The Southwest Light Rail Transit project took another step forward Aug. 15 when Metropolitan Council officials unsealed four construction bids for the project.
The four bids came from joint ventures of various construction firms, given the scale of the project and variety of construction needed. The bids ranged from just under $800 million to $1.08 billion.
The 14.5-mile line, extending the Green Line from where it currently ends in Minneapolis out to Eden Prairie, will include 15 new stations, as well as a slew of bridges (both new and modified), tunnels, retaining walls and other sub-projects. The Met Council has estimated the total project cost to be $1.858 billion, making it the most expensive public works project in state history.
In detail, the bids came in at $797 million from Ames Kraemer SWLRT Joint Venture, $808 million from Lunda/C.S. McCrossan, $1.07 billion from Southwest Rail Constructors and $1.08 billion from
Southwest Transit Constructors. The Met Council is expected to choose among the bids this fall.
A major source of funding for the project, a $928.8 million grant through the Federal Transit Administration’s New Starts program, has not yet been procured, though the Met Council anticipates that these funds will be available for the project through a Full Funding Grant Agreement by the end of the year.
If all goes according to plan, construction will begin early next year, with passenger rail service on the line becoming available in 2021.
Legislators highlight funding importance in letter to FTA
An Aug. 8 letter, signed by 73 Minnesota state representatives and senators, urged the Federal Transit Authority and federal government at large to provide the funding on which the SWLRT project depends.
“We, the undersigned legislators of the Minnesota House of Representatives and the Minnesota Senate, want to stress the importance of funding the New Starts program and future Minnesota transit projects,” begins the letter. “Throughout the Twin Cities Metropolitan Area, there is broad support from local communities, citizens and businesses for the investment in these projects.”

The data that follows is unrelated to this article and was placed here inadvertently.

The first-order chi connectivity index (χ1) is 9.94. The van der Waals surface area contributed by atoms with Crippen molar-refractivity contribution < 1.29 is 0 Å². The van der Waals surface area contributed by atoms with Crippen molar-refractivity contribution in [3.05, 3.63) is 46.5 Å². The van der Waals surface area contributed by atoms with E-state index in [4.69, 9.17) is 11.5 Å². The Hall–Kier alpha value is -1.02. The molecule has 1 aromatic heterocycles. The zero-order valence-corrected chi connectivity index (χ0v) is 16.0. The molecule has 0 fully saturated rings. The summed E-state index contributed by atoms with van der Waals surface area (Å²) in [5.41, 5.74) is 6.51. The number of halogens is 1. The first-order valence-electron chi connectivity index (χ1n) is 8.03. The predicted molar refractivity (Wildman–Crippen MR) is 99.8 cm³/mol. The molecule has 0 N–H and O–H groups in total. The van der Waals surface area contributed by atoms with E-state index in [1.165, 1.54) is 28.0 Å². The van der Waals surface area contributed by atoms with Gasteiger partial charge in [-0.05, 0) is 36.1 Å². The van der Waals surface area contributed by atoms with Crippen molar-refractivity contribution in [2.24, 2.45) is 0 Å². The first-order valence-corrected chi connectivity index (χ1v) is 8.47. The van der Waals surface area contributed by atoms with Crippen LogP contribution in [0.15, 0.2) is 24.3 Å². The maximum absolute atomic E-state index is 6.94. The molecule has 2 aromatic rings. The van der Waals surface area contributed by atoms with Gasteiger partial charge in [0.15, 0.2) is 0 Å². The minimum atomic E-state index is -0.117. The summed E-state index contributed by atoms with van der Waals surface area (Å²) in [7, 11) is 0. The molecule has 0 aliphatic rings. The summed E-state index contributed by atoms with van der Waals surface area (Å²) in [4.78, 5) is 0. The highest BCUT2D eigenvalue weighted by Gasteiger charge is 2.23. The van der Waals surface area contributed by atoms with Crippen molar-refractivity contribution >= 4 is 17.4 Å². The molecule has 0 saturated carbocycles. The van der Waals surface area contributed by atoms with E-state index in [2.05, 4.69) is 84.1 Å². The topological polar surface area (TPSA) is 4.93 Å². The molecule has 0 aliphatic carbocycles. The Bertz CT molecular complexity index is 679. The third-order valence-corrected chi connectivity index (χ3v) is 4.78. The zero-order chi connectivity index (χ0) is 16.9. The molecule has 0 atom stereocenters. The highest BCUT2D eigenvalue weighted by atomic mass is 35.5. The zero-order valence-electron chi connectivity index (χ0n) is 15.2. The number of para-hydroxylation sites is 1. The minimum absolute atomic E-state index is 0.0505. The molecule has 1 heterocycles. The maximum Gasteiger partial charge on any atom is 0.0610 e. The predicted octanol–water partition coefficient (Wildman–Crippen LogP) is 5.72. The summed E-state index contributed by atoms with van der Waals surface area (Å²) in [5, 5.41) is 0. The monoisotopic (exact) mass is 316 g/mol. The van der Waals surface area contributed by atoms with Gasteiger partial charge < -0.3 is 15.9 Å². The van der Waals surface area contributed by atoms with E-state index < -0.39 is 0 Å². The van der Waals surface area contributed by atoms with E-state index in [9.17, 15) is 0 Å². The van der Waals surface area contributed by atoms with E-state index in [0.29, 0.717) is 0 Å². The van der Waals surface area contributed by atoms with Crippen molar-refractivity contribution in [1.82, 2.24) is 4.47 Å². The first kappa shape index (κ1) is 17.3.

Addressed to U.S. Department of Transportation Secretary Elaine L. Chao, the letter goes on to espouse the importance of multi-modal transportation, eventually making a case for the federal government to retain the Capital Investment Grant Program.
“Both the Blue and Green light rail line have exceeded expectations in ridership, farebox recovery and corresponding economic development,” reads the letter, continuing on to point out that “A TwinWest Chamber survey found that 75 percent of respondents in the seven-county metro area support light rail and 79 percent of respondents support transit expansion in general.”
The letter also recognizes a previous letter sent by other legislators in opposition to the project, claiming that the document was “not an accurate portrayal of the support for the project by the local and state levels, the business community, and countless other stakeholders.”